Because traditional gender roles emphasized the differences rather than the similarities between men and women, there has been a belief in girl power in school but not in the workplace (Powell, 2011). During the first half of the 20th Century, men were firmly established as dominant in the workplace both in numbers and in positions of authority. During this time, the woman’s role was established as a stay at home mom. The passage of the 19th Amendment gave women the right to vote but did very little to change the economic status of women.
During the second half of the 20th Century, changes in the economic roles taken on by both men and women changed. The gap between men and women in the workplace began to get smaller. Postwar changes in the female labor force began to look at women in other roles than staying at home with the family (Powell, 2011). The Women’s Liberation Movement had a major impact on the attitudes of the roles of women and men. In addition, Title VII of the Civil Rights Act prohibited discrimination on the basis of sex, race, color, religion, or national origin in any employment situation. Sexual harassment became a matter of considerable public discussion and workplace romance became a public issue (Powell, 2011).
Presently, the level of gender segregation remains high in the workplace. In historically male dominated occupations, less than one-third of the workforce is female. Overall, statistics suggest that occupations are still segregated by gender. A gap still remains between the salary of men and the salary of women (Powell, 2011).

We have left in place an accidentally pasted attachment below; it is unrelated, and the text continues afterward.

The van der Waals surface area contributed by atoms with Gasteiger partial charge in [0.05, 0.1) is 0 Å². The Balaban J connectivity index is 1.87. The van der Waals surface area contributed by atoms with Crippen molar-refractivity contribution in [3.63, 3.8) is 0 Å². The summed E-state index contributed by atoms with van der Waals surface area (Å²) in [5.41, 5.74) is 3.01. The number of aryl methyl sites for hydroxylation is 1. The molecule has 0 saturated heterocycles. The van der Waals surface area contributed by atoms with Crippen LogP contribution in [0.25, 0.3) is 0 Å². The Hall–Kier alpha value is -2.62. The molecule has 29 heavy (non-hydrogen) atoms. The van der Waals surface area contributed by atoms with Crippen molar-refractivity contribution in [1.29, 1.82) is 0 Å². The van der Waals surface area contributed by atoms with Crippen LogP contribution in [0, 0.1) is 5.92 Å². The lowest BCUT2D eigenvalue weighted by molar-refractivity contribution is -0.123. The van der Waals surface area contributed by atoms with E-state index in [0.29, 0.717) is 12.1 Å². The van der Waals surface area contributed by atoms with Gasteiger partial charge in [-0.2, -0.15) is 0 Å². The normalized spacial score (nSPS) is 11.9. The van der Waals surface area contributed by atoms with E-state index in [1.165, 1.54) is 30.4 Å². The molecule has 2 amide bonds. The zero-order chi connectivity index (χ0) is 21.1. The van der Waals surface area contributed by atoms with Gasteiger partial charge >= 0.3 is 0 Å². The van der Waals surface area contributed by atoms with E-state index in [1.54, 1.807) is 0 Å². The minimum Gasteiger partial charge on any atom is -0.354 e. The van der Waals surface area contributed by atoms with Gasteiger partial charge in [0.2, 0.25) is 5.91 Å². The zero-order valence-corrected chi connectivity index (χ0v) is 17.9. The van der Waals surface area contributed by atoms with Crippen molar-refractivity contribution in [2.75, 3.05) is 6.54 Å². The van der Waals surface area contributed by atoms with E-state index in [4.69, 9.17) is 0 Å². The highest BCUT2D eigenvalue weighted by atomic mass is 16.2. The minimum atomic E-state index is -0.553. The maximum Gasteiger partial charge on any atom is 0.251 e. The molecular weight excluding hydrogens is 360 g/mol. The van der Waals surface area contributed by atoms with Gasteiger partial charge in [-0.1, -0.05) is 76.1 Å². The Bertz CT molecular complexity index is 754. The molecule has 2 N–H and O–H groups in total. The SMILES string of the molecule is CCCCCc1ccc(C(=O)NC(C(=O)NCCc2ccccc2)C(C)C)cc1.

Looking forward, traditional gender roles have less to do with economic realities than any other previous time in history. Unfortunately, even when organizations consist of mostly female employees, men still hold most of the top management positions in these organizations.
We have made significant advancements in breaking the glass ceiling that has prevented women to enter in leadership roles in the workplace, but we have much more work to do. In order to fully develop our leadership skills that will be effective in today’s organizations (whether the leader is male or female), we must keep the following in mind:
· Develop your skills
· Build positive relationships with others
· Continue to learn
· Be a mentor
Baggerly-Hinojosa (2010). Are You a 10? The Ten Characteristics of a Servant Leader. USA:Lulu Press.Powell, G. (2011). Women and Men in Management. USA: Sage Publications.